It would be a brilliant tactical move if as reported by Paid Content the Guardian Media Group really is considering starting local news websites around the UK.
It's been barely a week that the UK's regional newspapers loosened their belts and took in a sharp long hale of breath after the BBC's stalled bid for hyperlocal news.
I mentioned newspapers should up their game. United against the BBC it was easier, as separate entities, businesses' with different boardroom strategies, it may not be that simple.
Fiscal tightening, a worsening economy. Now could not be a more worse time to invest in video.
And whilst video journalism is relatively inexpensive compared to a full blown TV Newsroom, an important fact is often overlooked.
That is the capital costs for new inventory will have to be worked against the amortisation of legacy stock.
Change one thing in the equation and you may well have to change a chain of others to ensure an efficient work flow.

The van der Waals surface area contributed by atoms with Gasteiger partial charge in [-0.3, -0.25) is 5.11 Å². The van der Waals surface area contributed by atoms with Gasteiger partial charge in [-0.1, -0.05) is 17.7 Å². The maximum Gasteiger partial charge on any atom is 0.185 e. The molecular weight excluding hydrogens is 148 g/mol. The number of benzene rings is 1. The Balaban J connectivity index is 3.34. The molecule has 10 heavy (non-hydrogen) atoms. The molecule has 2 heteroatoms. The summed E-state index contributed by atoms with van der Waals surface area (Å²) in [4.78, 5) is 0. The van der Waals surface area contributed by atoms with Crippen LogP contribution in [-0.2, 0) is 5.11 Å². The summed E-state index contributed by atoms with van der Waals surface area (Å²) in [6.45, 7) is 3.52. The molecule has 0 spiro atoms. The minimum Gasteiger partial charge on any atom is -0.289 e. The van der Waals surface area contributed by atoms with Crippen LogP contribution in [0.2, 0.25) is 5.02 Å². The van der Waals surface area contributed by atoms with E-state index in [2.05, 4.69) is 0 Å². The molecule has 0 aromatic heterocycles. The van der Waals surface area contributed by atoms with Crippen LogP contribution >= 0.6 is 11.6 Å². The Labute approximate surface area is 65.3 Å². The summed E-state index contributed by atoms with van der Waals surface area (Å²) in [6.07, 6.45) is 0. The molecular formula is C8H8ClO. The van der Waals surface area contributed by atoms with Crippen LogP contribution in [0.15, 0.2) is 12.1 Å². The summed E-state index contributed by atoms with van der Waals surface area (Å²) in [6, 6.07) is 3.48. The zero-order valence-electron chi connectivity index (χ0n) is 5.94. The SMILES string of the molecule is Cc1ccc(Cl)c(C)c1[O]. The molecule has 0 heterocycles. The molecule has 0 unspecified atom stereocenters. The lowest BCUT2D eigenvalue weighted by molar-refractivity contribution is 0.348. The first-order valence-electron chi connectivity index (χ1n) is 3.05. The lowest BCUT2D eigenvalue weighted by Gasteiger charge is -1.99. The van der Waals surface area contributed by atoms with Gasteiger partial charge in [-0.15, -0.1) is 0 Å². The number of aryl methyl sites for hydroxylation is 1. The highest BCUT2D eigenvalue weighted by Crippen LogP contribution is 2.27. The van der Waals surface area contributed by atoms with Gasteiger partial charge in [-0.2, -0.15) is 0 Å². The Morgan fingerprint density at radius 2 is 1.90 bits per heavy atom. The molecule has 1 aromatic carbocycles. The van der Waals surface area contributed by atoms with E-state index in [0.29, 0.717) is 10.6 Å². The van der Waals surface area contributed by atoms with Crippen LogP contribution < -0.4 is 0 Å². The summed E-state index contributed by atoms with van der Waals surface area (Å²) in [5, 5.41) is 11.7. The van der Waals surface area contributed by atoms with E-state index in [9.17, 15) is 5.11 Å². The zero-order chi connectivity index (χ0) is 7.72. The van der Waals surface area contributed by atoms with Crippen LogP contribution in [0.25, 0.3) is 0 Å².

But there is instruction the newspapers could take to heart, history unfurling a solution worth looking at.
In May 1846 a group of American newspapers pooled their resources to maximise their range, news gathering from Europe.
Back then the Internet was the catalyst, a Victorian Internet - The Telegraph.
So what if now, online news makers pooled their video.
I understand how video made in Cumbria will be specific to that region, but here's where the VJs rethink more laterally.
The 1st quadrant body of the video could be loose enough to refer to any community. This might give rise to an evolving format, and a new video agency could emerge.
It would foster competition amongst newspaper groups. They'll become their own arbiters of the content and the politics of aesthetic.
To quote an old MIT maxim: demo or die.
The point, doing nothing is probably the worse option and doing something may require cooperation of a kind mustered to take on the BBC.
How much time do the newspapers really have?